By Amber Williams
Posted 02.16.2012 at 11:04 am 5 Comments
The National Toy Hall of Fame awarded “oldest toy” to the stick. Edward Bleiberg, a curator of Egyptian art at the Brooklyn Museum, says that Neolithic balls made from mud are probably out there, but in any case it would be difficult to determine if they were playthings.
By Bryan Gardiner
Posted 02.14.2012 at 11:07 am 1 Comment
Building and programming robots is no small feat. Just to get a robot to perform a simple action—say, turning when someone claps—can require hours of coding. Cubelets make robot creation as simple as stacking blocks.
By Amber Williams
Posted 02.13.2012 at 12:00 pm 10 Comments
Last October, near Karlsruhe, Germany, Thomas Senkel completed the first manned flight of an electric multicopter, flying it 10 feet off the ground for 90 seconds. Senkel, a physicist and paraglider pilot who helped found the company E-volo to build the craft, invented it after seeing a YouTube video of a German hobbyist’s remote-controlled hexacopter in action.
An Android speaker dock, a radiator booster, an RC spy-copter, and much more
By Corinne Iozzio, Susannah F. Locke, Kaitlin Miller
Posted 02.13.2012 at 11:14 am 1 Comment
Every month we search far and wide to bring you a dozen of the best new ideas in gear. These gadgets are the first, the best and the latest. Check out the gallery below to get the first look at what consumer technology has brought us this month.
By Amber Williams
Posted 02.10.2012 at 5:18 pm 0 Comments
Sure, you can buy fun things. But if you make them, you get the fun of construction plus the fun of use, with a dash of satisfaction and an anecdote to tell anyone who uses your creation. These three projects--a sledding winch to get you up a hill, a giant version of the board game Operation, and an Angry-Birds-playing robot--are all homemade.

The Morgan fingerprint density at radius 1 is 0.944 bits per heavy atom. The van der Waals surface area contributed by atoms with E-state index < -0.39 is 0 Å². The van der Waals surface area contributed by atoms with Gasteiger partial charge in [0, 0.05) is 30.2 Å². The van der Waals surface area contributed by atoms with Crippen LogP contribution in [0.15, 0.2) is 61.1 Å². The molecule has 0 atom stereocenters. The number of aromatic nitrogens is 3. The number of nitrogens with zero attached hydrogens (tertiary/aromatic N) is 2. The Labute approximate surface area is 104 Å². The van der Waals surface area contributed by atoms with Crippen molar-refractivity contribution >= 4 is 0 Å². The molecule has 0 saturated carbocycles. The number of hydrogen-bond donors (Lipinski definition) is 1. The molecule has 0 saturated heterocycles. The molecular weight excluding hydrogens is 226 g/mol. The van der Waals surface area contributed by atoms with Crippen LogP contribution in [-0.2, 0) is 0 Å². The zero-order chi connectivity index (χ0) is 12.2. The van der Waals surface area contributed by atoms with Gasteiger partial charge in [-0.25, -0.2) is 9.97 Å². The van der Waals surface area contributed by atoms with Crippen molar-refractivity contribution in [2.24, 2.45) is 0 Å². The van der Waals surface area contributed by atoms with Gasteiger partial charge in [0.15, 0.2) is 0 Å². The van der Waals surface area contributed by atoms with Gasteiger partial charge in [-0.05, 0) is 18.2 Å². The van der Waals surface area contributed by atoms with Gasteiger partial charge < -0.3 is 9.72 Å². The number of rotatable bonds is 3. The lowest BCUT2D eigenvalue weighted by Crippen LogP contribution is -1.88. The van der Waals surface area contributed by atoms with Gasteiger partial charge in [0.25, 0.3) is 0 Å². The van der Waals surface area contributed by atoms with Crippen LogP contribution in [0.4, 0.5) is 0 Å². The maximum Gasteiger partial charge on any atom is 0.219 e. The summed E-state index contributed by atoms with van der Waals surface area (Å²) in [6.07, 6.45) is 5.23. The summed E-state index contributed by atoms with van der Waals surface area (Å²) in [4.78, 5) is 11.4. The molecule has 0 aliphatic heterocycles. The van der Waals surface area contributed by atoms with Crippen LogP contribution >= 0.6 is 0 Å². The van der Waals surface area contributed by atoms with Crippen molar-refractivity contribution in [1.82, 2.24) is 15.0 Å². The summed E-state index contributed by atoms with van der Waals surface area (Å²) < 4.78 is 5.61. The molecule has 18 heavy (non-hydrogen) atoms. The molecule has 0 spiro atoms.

What would the creators of some of the most beloved and widespread American toys make, if given a completely blank slate? We asked the driving forces behind toys like K'Nex, LEGO, Tickle Me Elmo, and Nerf to really explore their craziest impulses--and man, did they come up with some craziness.
One full week of keeping track of absolutely everything, to see if gamification can net you a win in the game of life
By Matthew Shaer
Posted 02.09.2012 at 3:56 pm 4 Comments
The experiment began at 11 a.m. in my bedroom in Brooklyn. I bought an app from the iTunes store called EpicWin, a fantasy-themed game designed to improve users’ lives by motivating them to accomplish real-world goals with virtual-world rewards. Before starting the game, I had to pick and customize an avatar that would represent me in the digital landscape of EpicWin. I chose a cadaverous warrior named Calcium Facebone. He held a blunt mallet in one hand. “Add new task,” the screen read.
Kingda Ka, the tallest roller coaster on Earth, drops its passengers a life-flashing 418 feet. Ferrari World’s Formula Rossa, the fastest, literally takes riders’ breath away at speeds of up to 150 mph. Though thrilling, these are phenomena of degree, not kind. BRC Imagination Arts, a Southern California design firm, has proposed something entirely new: a ride that creates the sensation of zero gravity for up to eight seconds at a time.
"Gravity has always been a major part of my life."
By Paul Kvinta
Posted 02.08.2012 at 3:41 pm 5 Comments